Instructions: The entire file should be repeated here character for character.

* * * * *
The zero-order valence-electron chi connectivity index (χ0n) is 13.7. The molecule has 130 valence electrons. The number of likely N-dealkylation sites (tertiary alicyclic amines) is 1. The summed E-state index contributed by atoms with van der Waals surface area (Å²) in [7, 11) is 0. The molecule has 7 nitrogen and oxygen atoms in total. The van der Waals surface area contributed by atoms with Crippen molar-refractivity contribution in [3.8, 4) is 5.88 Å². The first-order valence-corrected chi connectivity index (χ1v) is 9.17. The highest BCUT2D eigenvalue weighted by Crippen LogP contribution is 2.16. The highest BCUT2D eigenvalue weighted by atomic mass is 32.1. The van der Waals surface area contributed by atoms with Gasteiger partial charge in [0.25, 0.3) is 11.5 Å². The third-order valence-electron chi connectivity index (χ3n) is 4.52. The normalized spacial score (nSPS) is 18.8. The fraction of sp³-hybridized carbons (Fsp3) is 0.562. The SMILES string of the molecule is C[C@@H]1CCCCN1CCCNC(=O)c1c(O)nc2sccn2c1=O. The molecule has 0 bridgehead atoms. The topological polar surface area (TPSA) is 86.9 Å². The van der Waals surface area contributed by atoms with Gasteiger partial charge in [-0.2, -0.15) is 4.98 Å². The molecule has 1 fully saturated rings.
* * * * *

The zero-order valence-electron chi connectivity index (χ0n) is 13.7. The molecule has 130 valence electrons. The number of likely N-dealkylation sites (tertiary alicyclic amines) is 1. The summed E-state index contributed by atoms with van der Waals surface area (Å²) in [7, 11) is 0. The molecule has 7 nitrogen and oxygen atoms in total. The van der Waals surface area contributed by atoms with Crippen molar-refractivity contribution in [3.8, 4) is 5.88 Å². The first-order valence-corrected chi connectivity index (χ1v) is 9.17. The highest BCUT2D eigenvalue weighted by Crippen LogP contribution is 2.16. The highest BCUT2D eigenvalue weighted by atomic mass is 32.1. The van der Waals surface area contributed by atoms with Gasteiger partial charge in [0.25, 0.3) is 11.5 Å². The third-order valence-electron chi connectivity index (χ3n) is 4.52. The normalized spacial score (nSPS) is 18.8. The fraction of sp³-hybridized carbons (Fsp3) is 0.562. The SMILES string of the molecule is C[C@@H]1CCCCN1CCCNC(=O)c1c(O)nc2sccn2c1=O. The molecule has 0 bridgehead atoms. The topological polar surface area (TPSA) is 86.9 Å². The van der Waals surface area contributed by atoms with Gasteiger partial charge in [-0.2, -0.15) is 4.98 Å². The molecule has 1 fully saturated rings.